https://nypost.com/2018/08/04/ex-knicks-guard-sees-trait-that-can-make-kevin-knox-a-star/

The sentence says Ward said that. I don't know why Berman would intentionally make that up and directly out the words in Ward's mouth.

berman is making the link based on what ward says he sees in the kid. ward does not specifically say duncan.
berman -- The younger Knox’s reserved nature, a la Tim Duncan, will work well in the New York basketball cauldron, according to Ward.

ward says the kid is reserved/quiet/etc, berman makes the allusion to duncan based on that

GO TEAM VENTURE!!!!!
BigDaddyG
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9/11/2018  1:48 PM
GustavBahler wrote:
BigDaddyG wrote:
GustavBahler wrote:
newyorknewyork wrote:
GustavBahler wrote:Forgot about the FSU connection. Some players dont really show what they can do until they make the pros. Knox might be one of them.

Ward was steady, thats what made him so valuable. Hard to knock him off his game. Ward would be a good role model for Frank as a PG.

One thing I always appreciated about Ward was he turned himself into something in the NBA without any elite gifts. He didn't have great size or length, or superior athleticism, or a dead eye shooter, or elite court vision. Yet still turned himself into a valuable piece for the Knicks. If he was born with any physical advantage gifts he would have probably made himself into an allstar.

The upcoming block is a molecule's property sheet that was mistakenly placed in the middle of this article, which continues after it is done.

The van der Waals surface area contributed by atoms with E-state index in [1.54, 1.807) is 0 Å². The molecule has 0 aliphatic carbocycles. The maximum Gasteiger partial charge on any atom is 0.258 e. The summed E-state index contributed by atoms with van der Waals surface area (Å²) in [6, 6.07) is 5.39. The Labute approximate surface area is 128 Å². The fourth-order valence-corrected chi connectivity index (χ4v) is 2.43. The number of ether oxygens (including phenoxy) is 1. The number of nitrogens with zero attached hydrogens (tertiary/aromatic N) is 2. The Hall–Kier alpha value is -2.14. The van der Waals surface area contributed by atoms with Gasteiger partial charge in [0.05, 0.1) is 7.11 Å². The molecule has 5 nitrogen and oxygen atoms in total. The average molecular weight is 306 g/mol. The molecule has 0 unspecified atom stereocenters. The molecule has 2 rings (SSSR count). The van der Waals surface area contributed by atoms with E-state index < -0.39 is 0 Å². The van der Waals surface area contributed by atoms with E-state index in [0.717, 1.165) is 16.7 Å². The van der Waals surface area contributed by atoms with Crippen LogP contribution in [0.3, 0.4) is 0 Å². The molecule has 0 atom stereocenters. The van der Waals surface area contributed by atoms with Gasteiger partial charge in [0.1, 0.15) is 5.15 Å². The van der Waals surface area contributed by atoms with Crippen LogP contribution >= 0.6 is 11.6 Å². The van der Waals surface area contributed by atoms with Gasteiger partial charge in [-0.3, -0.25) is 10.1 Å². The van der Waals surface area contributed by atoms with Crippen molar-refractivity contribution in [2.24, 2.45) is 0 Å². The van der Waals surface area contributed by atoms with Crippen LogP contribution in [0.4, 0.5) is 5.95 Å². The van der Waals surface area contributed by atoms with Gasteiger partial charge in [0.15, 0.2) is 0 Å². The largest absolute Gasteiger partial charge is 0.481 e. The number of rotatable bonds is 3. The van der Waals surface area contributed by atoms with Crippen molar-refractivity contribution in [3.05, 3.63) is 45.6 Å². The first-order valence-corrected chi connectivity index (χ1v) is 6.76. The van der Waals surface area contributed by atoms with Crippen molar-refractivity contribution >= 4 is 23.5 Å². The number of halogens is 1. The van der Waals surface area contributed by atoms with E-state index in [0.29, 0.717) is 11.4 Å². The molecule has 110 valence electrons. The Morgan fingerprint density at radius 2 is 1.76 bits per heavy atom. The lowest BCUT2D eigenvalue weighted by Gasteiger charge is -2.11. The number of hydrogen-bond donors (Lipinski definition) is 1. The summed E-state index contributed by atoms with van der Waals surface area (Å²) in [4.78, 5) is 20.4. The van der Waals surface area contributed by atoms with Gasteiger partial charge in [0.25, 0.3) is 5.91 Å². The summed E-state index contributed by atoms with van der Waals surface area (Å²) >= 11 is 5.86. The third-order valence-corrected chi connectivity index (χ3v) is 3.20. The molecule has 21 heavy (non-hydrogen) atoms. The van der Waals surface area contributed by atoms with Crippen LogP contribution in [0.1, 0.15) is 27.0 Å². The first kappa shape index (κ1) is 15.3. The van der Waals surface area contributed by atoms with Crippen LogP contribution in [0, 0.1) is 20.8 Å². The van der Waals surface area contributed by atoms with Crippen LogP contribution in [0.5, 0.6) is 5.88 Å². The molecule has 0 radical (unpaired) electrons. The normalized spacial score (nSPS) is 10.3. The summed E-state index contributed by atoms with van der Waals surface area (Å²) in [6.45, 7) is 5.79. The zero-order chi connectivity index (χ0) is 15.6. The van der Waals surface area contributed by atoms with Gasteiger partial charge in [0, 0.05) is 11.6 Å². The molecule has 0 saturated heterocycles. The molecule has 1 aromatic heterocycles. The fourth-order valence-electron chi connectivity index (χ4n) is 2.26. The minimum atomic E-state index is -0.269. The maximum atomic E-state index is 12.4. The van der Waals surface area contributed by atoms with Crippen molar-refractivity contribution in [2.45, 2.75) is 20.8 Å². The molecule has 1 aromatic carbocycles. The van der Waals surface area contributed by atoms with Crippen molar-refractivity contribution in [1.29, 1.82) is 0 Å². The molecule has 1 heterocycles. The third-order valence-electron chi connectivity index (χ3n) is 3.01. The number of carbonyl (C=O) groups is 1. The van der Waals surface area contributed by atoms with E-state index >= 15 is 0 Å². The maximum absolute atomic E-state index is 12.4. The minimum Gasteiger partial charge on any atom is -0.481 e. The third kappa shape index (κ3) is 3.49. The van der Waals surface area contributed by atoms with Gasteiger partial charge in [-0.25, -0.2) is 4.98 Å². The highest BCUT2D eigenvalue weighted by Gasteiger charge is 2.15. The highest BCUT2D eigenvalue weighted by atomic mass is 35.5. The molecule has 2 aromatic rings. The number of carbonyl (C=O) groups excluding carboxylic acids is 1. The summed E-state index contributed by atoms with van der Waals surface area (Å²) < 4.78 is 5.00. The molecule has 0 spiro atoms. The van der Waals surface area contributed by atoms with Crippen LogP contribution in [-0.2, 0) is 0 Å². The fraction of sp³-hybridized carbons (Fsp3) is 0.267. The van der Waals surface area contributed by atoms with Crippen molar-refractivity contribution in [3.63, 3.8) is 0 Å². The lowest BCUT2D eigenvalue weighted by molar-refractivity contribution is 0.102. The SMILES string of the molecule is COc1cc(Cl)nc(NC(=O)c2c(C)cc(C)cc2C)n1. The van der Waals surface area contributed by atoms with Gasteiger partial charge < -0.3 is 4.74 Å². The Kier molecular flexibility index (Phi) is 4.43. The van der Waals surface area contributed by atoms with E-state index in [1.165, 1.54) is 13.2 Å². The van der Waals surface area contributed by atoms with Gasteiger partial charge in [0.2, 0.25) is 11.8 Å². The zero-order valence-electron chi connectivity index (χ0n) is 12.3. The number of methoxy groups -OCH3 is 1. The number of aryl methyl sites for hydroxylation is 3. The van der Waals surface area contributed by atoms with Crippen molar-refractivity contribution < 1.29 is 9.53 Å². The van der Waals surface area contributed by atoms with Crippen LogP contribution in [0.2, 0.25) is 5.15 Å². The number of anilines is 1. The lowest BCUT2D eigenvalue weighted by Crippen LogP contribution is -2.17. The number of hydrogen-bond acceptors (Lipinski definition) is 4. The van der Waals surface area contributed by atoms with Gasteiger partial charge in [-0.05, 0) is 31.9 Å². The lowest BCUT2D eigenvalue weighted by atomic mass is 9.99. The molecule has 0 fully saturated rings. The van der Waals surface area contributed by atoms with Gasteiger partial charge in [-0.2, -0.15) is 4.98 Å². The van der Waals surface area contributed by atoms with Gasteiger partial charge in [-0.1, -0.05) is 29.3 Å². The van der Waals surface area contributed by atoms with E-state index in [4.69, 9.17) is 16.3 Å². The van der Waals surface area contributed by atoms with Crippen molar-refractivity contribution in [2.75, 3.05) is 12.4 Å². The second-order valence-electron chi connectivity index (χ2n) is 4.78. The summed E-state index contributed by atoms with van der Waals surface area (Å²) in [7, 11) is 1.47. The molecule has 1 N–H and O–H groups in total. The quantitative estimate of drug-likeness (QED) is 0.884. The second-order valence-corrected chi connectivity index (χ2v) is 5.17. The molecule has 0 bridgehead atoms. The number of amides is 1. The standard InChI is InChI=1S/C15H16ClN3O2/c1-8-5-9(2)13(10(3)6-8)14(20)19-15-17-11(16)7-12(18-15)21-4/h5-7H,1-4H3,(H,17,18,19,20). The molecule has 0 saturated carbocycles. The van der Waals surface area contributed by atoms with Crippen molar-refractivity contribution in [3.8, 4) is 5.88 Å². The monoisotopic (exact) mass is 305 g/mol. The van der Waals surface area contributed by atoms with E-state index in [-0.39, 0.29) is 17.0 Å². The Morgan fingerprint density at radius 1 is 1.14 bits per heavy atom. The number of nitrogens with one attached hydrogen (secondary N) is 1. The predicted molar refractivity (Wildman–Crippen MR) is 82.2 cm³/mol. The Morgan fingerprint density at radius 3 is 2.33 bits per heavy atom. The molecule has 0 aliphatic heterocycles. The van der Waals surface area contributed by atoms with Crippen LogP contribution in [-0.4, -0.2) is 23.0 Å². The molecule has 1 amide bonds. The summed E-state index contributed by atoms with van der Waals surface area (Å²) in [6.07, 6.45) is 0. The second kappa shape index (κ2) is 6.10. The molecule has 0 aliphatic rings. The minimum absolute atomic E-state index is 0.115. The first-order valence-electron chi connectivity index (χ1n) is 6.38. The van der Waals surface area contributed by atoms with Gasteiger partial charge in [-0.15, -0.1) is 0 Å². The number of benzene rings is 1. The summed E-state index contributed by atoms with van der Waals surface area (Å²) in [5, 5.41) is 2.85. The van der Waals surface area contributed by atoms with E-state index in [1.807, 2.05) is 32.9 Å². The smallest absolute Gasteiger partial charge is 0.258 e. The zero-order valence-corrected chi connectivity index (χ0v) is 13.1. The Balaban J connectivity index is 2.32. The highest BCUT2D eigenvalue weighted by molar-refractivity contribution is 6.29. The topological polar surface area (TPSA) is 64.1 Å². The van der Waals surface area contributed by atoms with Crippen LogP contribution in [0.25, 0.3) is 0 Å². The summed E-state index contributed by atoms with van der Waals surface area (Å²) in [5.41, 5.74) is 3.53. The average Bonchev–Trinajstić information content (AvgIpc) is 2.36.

Ward was a very cerebral athlete. Its what helped him win the Heisman without elite athleticism, as you pointed out.

It helped Ward realize that he would have a more productive, and prosperous career in the NBA vs the NFL.

Have to admit I wished at times that we had a more dynamic PG than Ward. The post-Ward years made me appreciate how reliable he was for the Knicks.


Just looked back at the roster during his rookie year. Talk about a different era. He had to sit back and watch Harper, Rivers and Anthony ahead of him on the depth chart. Management didn't feel the need to rush him. Most front offices don't have that luxury these days. Guys get rushed and don't get the time develop that they used to.

Ward was a low first round pick as well. Mgmt wasnt expecting him to supplant all-star vets, anytime soon.

True. But they took the time to develop him. I doubt many front office would take that mindset these day. Jerian Grant finally had a decent season last year. In that time he bounced around, what, three teams?

Always... always remember: Less is less. More is more. More is better and twice as much is good too. Not enough is bad, and too much is never enough except when it's just about right. - The Tick
GustavBahler
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9/11/2018  5:50 PM    LAST EDITED: 9/11/2018  5:51 PM
BigDaddyG wrote: